May 25, Los Angeles. Jesus reminds me via SMS about the Towel Day. I participate. My hosts think I'm a bit weird, but in a funny way.

Many happy days in May, Los Angeles. I visit the Los Angeles County Museum of Art (exhibiting a weird Italian designer, some boring Klimt paintings, and a very nice general collection); the Natural history museum of LA (dinosaurs! real skeletons! big ones! T.Rex! for the first time in my life! they're huge!); the Museum of Jurassic Technology (weird); had dinner with some local Debian people, and visited the local Google office afterwards; the Hollywood Boulevard at night (funny, for a while). And other places I've forgotten already. LA is not small.

I visit a political theater play that is brilliant. I also visit my first American BBQ, and have my first experience with the LA gay community at the same time. I'm later told that these two are separable. I enjoy them both a lot.

I visit more bookstores. My hosts keep finding new ones they want to recommend to me.

Parking would be a pain in LA, except that it means that people do actually walk a lot, since the nearest parking space is always three blocks away, or five levels up without an elevator.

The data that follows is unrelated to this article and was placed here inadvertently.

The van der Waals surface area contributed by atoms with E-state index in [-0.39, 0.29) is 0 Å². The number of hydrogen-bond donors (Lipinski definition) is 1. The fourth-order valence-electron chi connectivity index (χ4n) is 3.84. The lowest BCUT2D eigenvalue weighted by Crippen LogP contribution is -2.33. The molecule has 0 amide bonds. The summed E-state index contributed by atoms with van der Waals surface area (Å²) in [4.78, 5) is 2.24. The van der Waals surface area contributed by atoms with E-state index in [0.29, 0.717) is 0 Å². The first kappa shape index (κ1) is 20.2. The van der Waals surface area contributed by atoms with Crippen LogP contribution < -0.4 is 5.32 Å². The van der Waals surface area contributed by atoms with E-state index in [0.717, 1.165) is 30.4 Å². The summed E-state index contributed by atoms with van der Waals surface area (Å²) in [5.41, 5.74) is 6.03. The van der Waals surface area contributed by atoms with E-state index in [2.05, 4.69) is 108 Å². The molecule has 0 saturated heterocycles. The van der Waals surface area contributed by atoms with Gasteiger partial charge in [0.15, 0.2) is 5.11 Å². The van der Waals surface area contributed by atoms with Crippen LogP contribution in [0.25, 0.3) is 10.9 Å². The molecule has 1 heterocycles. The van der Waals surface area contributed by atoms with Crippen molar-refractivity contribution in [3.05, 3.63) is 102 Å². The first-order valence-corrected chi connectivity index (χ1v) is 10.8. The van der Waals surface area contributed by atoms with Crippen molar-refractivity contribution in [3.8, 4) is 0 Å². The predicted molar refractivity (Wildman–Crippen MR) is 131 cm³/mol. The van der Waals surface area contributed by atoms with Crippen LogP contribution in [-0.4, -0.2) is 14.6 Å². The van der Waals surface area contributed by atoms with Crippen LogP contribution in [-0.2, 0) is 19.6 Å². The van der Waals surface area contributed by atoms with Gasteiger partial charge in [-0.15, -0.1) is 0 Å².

May 28, Los Angeles. I innocently mention that LA is such a nice place, with nice people and gorgeous food, that I wouldn't mind living there. Julie's brother hears this and immediately connects me with someone he knows whose company is looking for new people. During the next three days, we meet and talk and things seem favorable.

Even if I decide not to go (it may be too huge a change for me now), it's nice to feel appreciated.

June 1, Los Angeles. Leaving for home. Not a sad thing, but I'm definitely feeling wistful. I get hugged about fourteen thousand times. Parting is such sweet sorrow.

I will definitely have to go back to LA, one day.

Tuesday, June 06, 2006

Rant: SMS and e-mail tax in the EU

The European Union wants to tax SMS and e-mail messages (see digitoday news in Finnish). Or at least the French MEP Alain Lamassoure has suggested that, it seems. The tax would be 1.5 cents per SMS, and 0.00001 (one hundred thousandth) cent per e-mail.

Current prices in Finnish operators seem to be around 7-10 cents per SMS message. A 1.5 cent tax on top of that seems pretty high. Collecting it would be simple: all SMS messages go through operators.

For e-mail, however, the thing is going to be a nightmare. Much e-mail goes not via operators, and there is no good way of tracking it. This could be fixed (from the tax collecting viewpoint) by requiring all e-mail servers to be registered for proper accounting (nevermind freedom and privacy).

Update: This paragraph is rubbish, due to my inability to calculate simple things; I'll keep it here in the interest of historical accuracy (randomly changing already published log entries is impolite, to say the least). Anyone operating a busy mailing list will want to move it outside the EU. Even at such a low price, a list with a thousand subscribers and a hundred messages a day is going cause a tax burden of around four hundred euros a year. A company might be willing to pay that; a free software project would probably not.